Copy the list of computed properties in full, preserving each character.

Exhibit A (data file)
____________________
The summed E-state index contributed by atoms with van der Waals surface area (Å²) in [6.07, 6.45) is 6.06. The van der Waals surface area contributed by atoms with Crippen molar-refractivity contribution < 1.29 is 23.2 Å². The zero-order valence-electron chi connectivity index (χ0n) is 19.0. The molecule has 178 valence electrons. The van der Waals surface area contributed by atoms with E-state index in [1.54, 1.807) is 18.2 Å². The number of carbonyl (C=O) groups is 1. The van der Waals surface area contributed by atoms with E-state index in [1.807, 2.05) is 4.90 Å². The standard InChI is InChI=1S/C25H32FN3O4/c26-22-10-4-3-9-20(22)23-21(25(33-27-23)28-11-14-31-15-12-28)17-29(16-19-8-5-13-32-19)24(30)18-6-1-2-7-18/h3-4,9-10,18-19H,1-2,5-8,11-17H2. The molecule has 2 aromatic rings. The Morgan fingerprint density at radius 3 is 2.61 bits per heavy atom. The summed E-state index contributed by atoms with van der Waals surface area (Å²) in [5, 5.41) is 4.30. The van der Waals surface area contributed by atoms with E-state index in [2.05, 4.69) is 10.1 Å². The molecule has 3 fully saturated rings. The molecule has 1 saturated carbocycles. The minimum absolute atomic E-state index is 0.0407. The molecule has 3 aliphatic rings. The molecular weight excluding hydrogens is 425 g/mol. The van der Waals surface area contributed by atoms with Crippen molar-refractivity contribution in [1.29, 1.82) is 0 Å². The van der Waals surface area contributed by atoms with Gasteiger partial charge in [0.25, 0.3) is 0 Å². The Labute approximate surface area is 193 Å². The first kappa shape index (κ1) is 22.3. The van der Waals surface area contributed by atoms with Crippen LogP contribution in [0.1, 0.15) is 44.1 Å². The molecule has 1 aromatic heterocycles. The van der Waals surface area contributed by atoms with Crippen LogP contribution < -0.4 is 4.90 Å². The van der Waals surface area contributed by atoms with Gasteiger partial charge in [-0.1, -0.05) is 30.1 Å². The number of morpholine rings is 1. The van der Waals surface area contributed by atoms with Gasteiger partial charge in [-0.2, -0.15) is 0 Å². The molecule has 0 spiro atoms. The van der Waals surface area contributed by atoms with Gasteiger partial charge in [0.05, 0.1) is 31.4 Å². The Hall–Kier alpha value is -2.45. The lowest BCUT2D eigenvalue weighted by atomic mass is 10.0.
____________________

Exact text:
The summed E-state index contributed by atoms with van der Waals surface area (Å²) in [6.07, 6.45) is 6.06. The van der Waals surface area contributed by atoms with Crippen molar-refractivity contribution < 1.29 is 23.2 Å². The zero-order valence-electron chi connectivity index (χ0n) is 19.0. The molecule has 178 valence electrons. The van der Waals surface area contributed by atoms with E-state index in [1.54, 1.807) is 18.2 Å². The number of carbonyl (C=O) groups is 1. The van der Waals surface area contributed by atoms with E-state index in [1.807, 2.05) is 4.90 Å². The standard InChI is InChI=1S/C25H32FN3O4/c26-22-10-4-3-9-20(22)23-21(25(33-27-23)28-11-14-31-15-12-28)17-29(16-19-8-5-13-32-19)24(30)18-6-1-2-7-18/h3-4,9-10,18-19H,1-2,5-8,11-17H2. The molecule has 2 aromatic rings. The Morgan fingerprint density at radius 3 is 2.61 bits per heavy atom. The summed E-state index contributed by atoms with van der Waals surface area (Å²) in [5, 5.41) is 4.30. The van der Waals surface area contributed by atoms with E-state index in [2.05, 4.69) is 10.1 Å². The molecule has 3 fully saturated rings. The molecule has 1 saturated carbocycles. The minimum absolute atomic E-state index is 0.0407. The molecule has 3 aliphatic rings. The molecular weight excluding hydrogens is 425 g/mol. The van der Waals surface area contributed by atoms with Crippen molar-refractivity contribution in [1.29, 1.82) is 0 Å². The van der Waals surface area contributed by atoms with Gasteiger partial charge in [0.25, 0.3) is 0 Å². The Labute approximate surface area is 193 Å². The first kappa shape index (κ1) is 22.3. The van der Waals surface area contributed by atoms with Crippen LogP contribution in [0.1, 0.15) is 44.1 Å². The molecule has 1 aromatic heterocycles. The van der Waals surface area contributed by atoms with Crippen LogP contribution < -0.4 is 4.90 Å². The van der Waals surface area contributed by atoms with Gasteiger partial charge in [-0.1, -0.05) is 30.1 Å². The number of morpholine rings is 1. The van der Waals surface area contributed by atoms with Gasteiger partial charge in [-0.2, -0.15) is 0 Å². The molecule has 0 spiro atoms. The van der Waals surface area contributed by atoms with Gasteiger partial charge in [0.05, 0.1) is 31.4 Å². The Hall–Kier alpha value is -2.45. The lowest BCUT2D eigenvalue weighted by atomic mass is 10.0.